I don't get it. McCain does present a few positions that are not as egregiously anti-progressive as Romney or Huckabee, but overall, he's: a fervently pro-war conservative, who has flipped on abortion, and on religion in government, and even on immigration.
McCain may be best known for the McCain-Feingold Act that Republicans hate, because it purports to be a campaign finance reform act. Notice how well it's working? Almost all the candidates are ignoring public funding and clawing in huge amounts of cash. That's because McCain-Feingold was toothless to begin with.
McCain was beaten silly by Bush, back in 2000, in the South Carolina primary, because he didn't support the overturn of Roe v Wade. Very principled of him! So, now he does support its overturn, or at least makes noises that allow people to think so: so much for "the straight talk express." And he's done a lot of other things to try to placate the religious right, so this time he won in South Carolina.
McCain's economic policy is right out of Bush's playbook: make Bush's highly regressive tax cuts permanent, thereby insuring the further acceleration of inequality of income and opportunity. While he supports the current "stimulus" package, he's mostly outspoken about business tax cuts, and I would bet that he's generally against measures like extending unemployment benefits; they would benefit the poor.
If McCain is elected, he will push for more tax cuts at the top income levels, more business tax cuts (now, touted as the second highest in the world in the current Republican line, as unlikely as that is), and forget about anyone else: trickle down will be everyone else gets.
But here's what I don't get. The vast majority of Americans don't believe "the surge" has made a real difference in Iraq, and almost all Democrats sign on to the idea that the US will have to get out of Iraq. The only difference is on how fast we do this. Clinton wobbles, by not setting a date certain. Obama argues that a date certain is necessary to put the Iraqis on notice: settle your differences now, before the US prop is removed.
But McCain is not for getting out of Iraq at all. In fact he's been famously quoted as saying we might be there "for 100 years." He's insisted he was for the surge from the beginning, and that the surge has made the difference, the corrective to the failed strategy pursued by Rumsfeld. (Reports from the ground, passed on by people like Dahr Jamail, make it clear that all the sweet talk of success is just that, buttressed by shady statistics). McCain also goes on to "straight talk" about the future wars we'll have to wage: "I'm sorry to tell you, my friends, but there are going to be more wars."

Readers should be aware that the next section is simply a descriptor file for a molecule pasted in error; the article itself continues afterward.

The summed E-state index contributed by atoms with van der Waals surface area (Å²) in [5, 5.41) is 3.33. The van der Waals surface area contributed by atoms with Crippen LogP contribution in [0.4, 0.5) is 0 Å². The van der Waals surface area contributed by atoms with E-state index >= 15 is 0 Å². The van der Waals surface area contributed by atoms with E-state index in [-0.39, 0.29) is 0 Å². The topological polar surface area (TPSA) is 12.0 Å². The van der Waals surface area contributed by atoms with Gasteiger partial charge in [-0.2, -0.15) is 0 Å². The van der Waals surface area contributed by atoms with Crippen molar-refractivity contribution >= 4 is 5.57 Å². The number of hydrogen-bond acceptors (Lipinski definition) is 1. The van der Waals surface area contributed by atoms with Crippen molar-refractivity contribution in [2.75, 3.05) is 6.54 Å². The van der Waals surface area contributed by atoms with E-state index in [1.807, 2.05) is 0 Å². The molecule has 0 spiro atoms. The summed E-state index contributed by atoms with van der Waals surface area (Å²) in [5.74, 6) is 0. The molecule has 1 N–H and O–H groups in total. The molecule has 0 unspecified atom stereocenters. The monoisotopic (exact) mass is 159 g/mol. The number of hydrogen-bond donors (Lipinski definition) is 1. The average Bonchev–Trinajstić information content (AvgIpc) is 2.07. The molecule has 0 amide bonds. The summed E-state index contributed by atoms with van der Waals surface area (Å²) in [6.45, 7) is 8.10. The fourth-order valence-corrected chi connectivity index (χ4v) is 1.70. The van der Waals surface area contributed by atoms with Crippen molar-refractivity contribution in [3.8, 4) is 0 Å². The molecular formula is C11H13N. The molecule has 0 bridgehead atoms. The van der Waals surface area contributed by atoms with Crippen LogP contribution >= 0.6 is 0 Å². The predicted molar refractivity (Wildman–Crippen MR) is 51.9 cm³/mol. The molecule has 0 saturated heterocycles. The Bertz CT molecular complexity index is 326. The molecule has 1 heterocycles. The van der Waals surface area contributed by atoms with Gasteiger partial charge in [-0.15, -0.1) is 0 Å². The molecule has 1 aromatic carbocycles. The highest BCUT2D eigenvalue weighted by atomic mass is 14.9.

A friend, a "moderate" Democrat, has a tendency, due to his long ago days as a SAC bomber pilot, to give credence to most Pentagon information about the war. He argued that McCain would "never" send troops into an unnecessary war, because of his experience as a POW. That's McCain's credibility: his experience as a military man and as a POW "hero." I've already seen some glimmerings of the equivalent of a "swift boat" attack on him--something about betraying his fellow POW's in Hanoi--but, because he satisfies the media establishment, I doubt it will get far. Further, I hope Democrats do not stoop to that.
However, McCain's credibility on practically every issue has been compromised by his (apparently successful) attempt to re-invent himself as a loyal Republican who is also a "straight-talker." If Democrats sincerely want to win in November, McCain's lack of credibility as the "straight-talker" he claims to be, is one issue that will enable that.
Look for McCain to "moderate" his enthusiasm for the war if he wins the nomination, because polls among the general electorate are pretty overwhelmingly against continuing our presence in Iraq for "100 years." McCain will also attempt to moderate his other positions; he's no dummy. What Democrats need to do is to hold him to his positions.
If McCain tries to hold Obama to his, Obama stated last night that he'd willingly debate on "raising taxes," and on getting out of Iraq. I think he would win in a landslide.
Because credibility could be the defining issue, however, Clinton would have a much harder time against McCain; she has waffled and compromised on the Iraq war and on Iran, and she would be associated with her husband, who still arouses the ire of Republicans of all stripes. She is much more likely to mobilize a vote for McCain, especially by those like my friend, the former SAC pilot, who still, despite all odds, think McCain is credible.